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Safe or SAFE Banking? Cannabis-Friendly Banks Are Doing their Part

Grace Mabie

Even though nearly 40 states have legalized marijuana in some capacity, dispensaries are constrained by rigid federal laws when it comes to cannabis banking. This is due to the Controlled Substances Act (CSA) that categorizes marijuana as a Schedule I substance. Due to the plant’s current federal status, businesses that provide financial services to the cannabis industry are bound by specific laws designed to prevent money laundering and other fraudulent activity. Unfortunately, even as more states have embraced marijuana, federal laws remain very stringent. 

With the existing legal minefield, most financial institutions are often hesitant to work with plant-touching businesses, like dispensaries. Luckily, there are new laws on the horizon, and present-day cannabis-friendly banks that want to see the industry grow. 

Existing laws are tough on banks 

Currently in cannabis banking, financial institutions must adhere to the Bank Secrecy Act (BSA). This policy requires detailed record keeping when it comes to a dispensaries’ business bank accounts. One of the biggest hurdles banks face is the reporting requirements outlined in the BSA. Banks must file a Suspicious Activity Report (SARs) to the Financial Crimes Enforcement Network (FinCEN) when there is any sign of money laundering, fraud or obtaining funds from illegal activities –or face enormous fines. But here’s where the waters get muddied – the while CSA outlines what potential illegal activities regarding Schedule I substances may entail, the exact definition is still extremely vague. As a result, every transaction a dispensary makes will likely be scrutinized by the bank or FinCEN. 

Additionally, dispensaries aren’t able to legally process credit cards through their point of sales systems yet. As a result, most cannabis payments and banking is done in cash. Running a business that primarily relies on cash transactions doesn’t inherently facilitate diligent record keeping, like a credit card statement. This is another reason banks are hesitant to work with dispensaries because every cash deposit creates a lot of tedious paperwork for the bank to complete to prove there is no money laundering involved. 

The SAFE Banking Act is a step in the right direction

A possible solution in the future lies in the Safe and Fair Enforcement (SAFE) Banking Act. The SAFE Banking Act gives banks protection from federal penalties, allowing them to offer more support to local cannabis businesses that are complying with state laws. The biggest game changer in the act is granting banks the ability to offer checking accounts to dispensaries, which would allow dispensaries to accept credit or debit card payments –which considerably expands customers’ payment options. Consequently, cannabis retailers will have the ability to finally operate and grow at the same rate of other businesses in mainstream sectors. 

In February 2022, the SAFE Banking Act was approved by the U.S. House of Representatives for the sixth time, but it has yet to pass in the Senate. Until the bill is officially signed into law, dispensaries are not given the ability to conduct their business like other mainstream retailers.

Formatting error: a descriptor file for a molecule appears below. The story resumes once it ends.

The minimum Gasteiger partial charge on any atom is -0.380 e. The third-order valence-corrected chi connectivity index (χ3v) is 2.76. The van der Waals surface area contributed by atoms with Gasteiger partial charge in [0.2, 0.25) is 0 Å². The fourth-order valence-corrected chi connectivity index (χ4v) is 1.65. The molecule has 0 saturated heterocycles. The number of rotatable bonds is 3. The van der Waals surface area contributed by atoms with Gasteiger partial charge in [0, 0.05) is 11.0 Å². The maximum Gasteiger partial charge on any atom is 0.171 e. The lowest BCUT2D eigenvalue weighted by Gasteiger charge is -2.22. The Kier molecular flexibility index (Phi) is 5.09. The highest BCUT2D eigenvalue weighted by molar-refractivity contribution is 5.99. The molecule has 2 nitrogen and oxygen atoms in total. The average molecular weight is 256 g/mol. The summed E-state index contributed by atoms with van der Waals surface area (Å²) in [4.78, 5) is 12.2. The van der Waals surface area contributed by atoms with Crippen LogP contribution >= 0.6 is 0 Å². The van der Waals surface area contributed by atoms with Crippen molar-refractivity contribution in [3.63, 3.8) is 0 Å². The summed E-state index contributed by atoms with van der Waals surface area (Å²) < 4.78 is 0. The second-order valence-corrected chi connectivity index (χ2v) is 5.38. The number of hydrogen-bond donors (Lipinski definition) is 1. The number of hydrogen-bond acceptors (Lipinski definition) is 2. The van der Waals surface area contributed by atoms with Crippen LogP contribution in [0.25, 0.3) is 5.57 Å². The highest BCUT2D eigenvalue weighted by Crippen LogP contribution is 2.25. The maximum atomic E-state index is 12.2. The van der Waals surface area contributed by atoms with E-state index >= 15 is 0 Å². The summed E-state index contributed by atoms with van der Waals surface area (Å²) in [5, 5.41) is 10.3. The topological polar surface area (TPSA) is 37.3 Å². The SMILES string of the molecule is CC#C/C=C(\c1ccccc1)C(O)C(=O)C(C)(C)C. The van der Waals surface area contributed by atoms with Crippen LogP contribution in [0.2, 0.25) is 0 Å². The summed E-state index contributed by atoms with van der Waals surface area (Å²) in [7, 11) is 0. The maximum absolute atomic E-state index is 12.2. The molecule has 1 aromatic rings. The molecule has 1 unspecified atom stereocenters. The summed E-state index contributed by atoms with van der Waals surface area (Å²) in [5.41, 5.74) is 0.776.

Banks that are playing their part in legitimizing the industry

The good news is dispensaries don’t have to wait for the SAFE Banking Act to pass to access compliant and reliable banking services. Safe Harbor, the leading compliance-based banking program for cannabis businesses and an affiliate of Partner Colorado Credit Union, has been supporting dispensaries since 2015 and has processed $11 billion in cannabis payments. By working with a financial services provider like PCCU that understand how expensive and time consuming it is to navigate federal laws, retailers can operate with peace of mind knowing that the lionshare of the compliance and customer due diligence processes are already completed. 

Also, PCCU utilizes bank-to-bank transfers, or ACH payments processed by platforms like Aeropay. ACH payments offer dispensaries the ability to have a clear report on profits and spending, making compliant marijuana banking simple. Plus, Aeropay takes on the task of monitoring cannabis retailers to prevent money laundering and fraud in the industry. 

How safe is keeping cannabis cash in the bank?

Cannabis retailers that keep a large amount of cash on hand, are put at a high risk of theft. There has been recently an uptick of dispensary burglaries, but also human error can lead to a loss of income. So, using a bank for business accounting is a lot more secure. But, the key is to find a banking partner that understands the nuances of cannabis reporting requirements and has a dedicated compliance team to keep up with the regulations. That’s why PCCU has put in so much effort to be a well oiled machine for dispensaries to place their trust in. PCCU offers a variety of financial services to best emulate the typical retail banking experience. All partners are insured through the NCUA Share Insurance Fund, and can even apply for commercial real estate loans or home mortgages for cannabis business owners. 

Better yet, retailers can transition away from cash payments by utilizing seamless and compliant payment processors like Aeropay. In this rapidly growing industry, operational dexterity is critical to long-term success, and offering secure and digital cannabis transactions is often the first step to optimizing internal processes.

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